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```Date: Thu, 19 Feb 2015 14:38:03 +0800
From: Ben Harris <mail@...rr.is>
To: discussions@...sword-hashing.net
Subject: Replacement index function for data-independent schemes (Catena)

Building on the analysis of Catena and Lyra2 by Alex and Dimitry (
http://orbilu.uni.lu/handle/10993/20043), I'd like to suggest a replacement
to bit-reversal hashing (BRH) that, unlike the double-butterfly, maintains
most of the advantages of BRH.

The function is a combination of bit-reversal (to promote low-order bits
higher) and a grey-code-like xor (to permute the weight/population count).
The function is:

phi(i) = reverse(i) ^ (reverse(i) >> ceil(n / 2))

Where reverse is a bit reversal, ceil is the ceiling function, n is the
number of bits (garlic).

Using this function 0 is a fixed point - later I will cover a small change
to move the fixed point to the last index instead.

To permit an in place algorithm like Catena's BRH, the above function can
be modified to a constant time function including the round number.

phi_round(i, round) {
var ret = i;
var shift = (garlic + 1) >> 1; // ceil(n / 2)
var mask = (1 << (garlic >> 1)) - 1;
if ((round + 1) % 6 >= 4) ret ^= i & (mask << shift);
if ((round + 4) % 6 < 4) ret ^= i >>> shift;

if ((round + 5) % 6 < 4) ret ^= i << shift;
if ((round + 2) % 6 >= 4) ret ^= i & mask;

ret &= (1 << garlic) - 1;

if (i & 1 == 1) ret = reverse(ret);

return ret;
}

The function is 6-cyclic instead of 2 like bit reversal. It also permutes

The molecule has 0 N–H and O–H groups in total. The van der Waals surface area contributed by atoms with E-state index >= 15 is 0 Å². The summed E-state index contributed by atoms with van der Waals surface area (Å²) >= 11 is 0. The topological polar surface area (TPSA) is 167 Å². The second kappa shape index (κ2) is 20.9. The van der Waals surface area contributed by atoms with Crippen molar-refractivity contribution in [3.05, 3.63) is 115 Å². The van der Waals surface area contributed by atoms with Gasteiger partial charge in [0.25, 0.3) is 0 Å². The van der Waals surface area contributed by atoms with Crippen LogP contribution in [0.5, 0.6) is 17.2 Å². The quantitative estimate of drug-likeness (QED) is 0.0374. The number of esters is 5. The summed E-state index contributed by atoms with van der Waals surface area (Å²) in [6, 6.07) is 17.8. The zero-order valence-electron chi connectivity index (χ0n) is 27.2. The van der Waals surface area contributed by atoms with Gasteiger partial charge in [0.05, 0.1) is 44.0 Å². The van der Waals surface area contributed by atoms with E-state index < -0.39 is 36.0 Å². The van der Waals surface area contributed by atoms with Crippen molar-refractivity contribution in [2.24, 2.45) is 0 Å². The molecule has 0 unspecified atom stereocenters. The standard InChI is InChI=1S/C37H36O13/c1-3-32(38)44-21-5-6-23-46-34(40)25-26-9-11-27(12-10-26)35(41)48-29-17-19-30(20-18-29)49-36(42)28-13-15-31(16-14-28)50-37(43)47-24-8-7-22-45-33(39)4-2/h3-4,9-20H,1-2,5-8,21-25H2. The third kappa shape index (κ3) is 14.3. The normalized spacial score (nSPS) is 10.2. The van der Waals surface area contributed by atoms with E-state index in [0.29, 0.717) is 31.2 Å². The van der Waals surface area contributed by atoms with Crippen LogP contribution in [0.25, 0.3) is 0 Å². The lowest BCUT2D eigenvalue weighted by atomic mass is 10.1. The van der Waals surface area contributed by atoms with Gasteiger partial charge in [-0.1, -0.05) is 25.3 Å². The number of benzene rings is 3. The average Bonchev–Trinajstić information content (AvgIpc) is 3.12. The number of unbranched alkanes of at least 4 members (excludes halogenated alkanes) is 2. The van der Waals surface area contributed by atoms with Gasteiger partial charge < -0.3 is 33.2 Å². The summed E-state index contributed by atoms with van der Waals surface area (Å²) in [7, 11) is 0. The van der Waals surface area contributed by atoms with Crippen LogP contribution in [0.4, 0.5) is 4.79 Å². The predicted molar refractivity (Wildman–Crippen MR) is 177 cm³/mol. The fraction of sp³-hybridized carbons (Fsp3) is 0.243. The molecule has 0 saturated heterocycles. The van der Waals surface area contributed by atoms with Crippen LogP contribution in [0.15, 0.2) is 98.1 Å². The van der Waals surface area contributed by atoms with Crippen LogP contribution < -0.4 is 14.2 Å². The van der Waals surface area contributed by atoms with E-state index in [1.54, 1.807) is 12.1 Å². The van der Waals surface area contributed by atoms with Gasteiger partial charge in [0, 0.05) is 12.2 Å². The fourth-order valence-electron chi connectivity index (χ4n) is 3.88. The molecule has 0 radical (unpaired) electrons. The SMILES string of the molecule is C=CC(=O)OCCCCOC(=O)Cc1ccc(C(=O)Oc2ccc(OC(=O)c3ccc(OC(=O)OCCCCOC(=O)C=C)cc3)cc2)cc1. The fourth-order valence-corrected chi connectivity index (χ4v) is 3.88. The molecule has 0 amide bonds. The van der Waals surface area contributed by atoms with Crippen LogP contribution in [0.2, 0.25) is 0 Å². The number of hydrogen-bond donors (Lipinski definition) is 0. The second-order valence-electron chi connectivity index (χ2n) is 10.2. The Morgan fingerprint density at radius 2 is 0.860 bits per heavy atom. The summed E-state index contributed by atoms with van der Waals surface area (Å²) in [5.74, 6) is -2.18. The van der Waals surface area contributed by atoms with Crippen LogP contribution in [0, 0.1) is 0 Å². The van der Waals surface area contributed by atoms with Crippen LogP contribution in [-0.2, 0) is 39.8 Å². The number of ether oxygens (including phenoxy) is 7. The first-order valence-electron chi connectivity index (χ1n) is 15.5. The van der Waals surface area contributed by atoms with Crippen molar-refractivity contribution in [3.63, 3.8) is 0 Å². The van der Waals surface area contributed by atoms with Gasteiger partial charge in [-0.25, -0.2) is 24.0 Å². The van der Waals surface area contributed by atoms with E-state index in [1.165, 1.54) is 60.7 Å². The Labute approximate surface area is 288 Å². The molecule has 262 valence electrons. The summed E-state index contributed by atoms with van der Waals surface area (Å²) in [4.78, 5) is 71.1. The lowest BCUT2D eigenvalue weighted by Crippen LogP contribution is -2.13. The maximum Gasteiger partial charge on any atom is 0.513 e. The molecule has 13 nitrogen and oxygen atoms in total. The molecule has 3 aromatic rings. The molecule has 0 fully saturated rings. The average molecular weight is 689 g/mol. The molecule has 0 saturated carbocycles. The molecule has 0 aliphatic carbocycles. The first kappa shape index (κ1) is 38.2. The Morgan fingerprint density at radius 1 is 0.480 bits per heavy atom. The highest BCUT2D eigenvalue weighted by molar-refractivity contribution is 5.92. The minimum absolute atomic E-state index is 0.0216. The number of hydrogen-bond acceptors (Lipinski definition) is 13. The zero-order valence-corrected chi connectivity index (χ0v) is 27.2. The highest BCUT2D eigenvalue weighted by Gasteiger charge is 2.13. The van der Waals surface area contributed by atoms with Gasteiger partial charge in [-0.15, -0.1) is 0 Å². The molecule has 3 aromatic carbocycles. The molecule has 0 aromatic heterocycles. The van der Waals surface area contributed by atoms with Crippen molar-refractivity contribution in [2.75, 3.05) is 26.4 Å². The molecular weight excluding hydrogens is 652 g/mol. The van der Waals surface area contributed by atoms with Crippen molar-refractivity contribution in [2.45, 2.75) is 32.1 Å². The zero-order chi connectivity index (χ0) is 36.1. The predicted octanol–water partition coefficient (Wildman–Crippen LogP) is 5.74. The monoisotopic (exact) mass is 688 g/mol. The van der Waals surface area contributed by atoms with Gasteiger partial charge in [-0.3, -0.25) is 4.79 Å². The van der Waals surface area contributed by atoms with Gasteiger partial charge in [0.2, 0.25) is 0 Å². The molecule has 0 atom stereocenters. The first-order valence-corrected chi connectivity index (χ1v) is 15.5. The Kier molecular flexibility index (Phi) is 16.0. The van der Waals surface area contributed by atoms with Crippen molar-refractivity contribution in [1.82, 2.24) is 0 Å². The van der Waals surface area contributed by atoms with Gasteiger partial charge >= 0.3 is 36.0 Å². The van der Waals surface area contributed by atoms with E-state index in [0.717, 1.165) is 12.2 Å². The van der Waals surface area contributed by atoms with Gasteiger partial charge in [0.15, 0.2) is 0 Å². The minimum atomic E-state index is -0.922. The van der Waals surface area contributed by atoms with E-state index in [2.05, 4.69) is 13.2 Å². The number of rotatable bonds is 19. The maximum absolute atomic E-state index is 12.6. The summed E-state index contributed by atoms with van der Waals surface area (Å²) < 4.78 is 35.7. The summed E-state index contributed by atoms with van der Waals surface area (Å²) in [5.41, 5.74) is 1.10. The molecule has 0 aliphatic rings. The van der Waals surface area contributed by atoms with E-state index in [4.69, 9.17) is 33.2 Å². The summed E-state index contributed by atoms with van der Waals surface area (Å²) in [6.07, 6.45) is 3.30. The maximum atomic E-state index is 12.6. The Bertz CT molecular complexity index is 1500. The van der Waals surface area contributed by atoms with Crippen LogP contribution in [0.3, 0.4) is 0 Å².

the population count which is a stronger permutation than just reordering
the bits. On rounds 0, 2 and 4 the reversal is cancelled out, the index
values are as follows for each round (4 bit example)

0    1234

1    4343 xor
12

2    1212 xor
34

3    2143

4    3434 xor
12

5    2121 xor
43

6    1234

The lower order bits are spread around, ensuring that nodes are separated
for up to 6 rounds. The final change is to move the stationary point to the
final point with a bit inversion:

phi(i) = reverse(i) ^ ( ~reverse(i) >> ceil(n / 2) )

phi_round(i, round) {
var ret = i;
var shift = (garlic + 1) >> 1; // ceil(n / 2)
var mask = (1 << (garlic >> 1)) - 1;
if ((round + 1) % 6 >= 4) ret ^= i & (mask << shift);
if ((round + 4) % 6 < 4) ret ^= i >>> shift;

if ((round + 5) % 6 < 4) ret ^= i << shift;
if ((round + 2) % 6 >= 4) ret ^= i & mask;

if ((round + 5) % 6 < 2) ret ^= mask << shift;
if ((round + 2) % 6 < 2) ret ^= mask;

ret &= (1 << garlic) - 1;

if (i & 1 == 1) ret = reverse(ret);

return ret;
}

An illustration is available at http://bharr.is/d3-catena/

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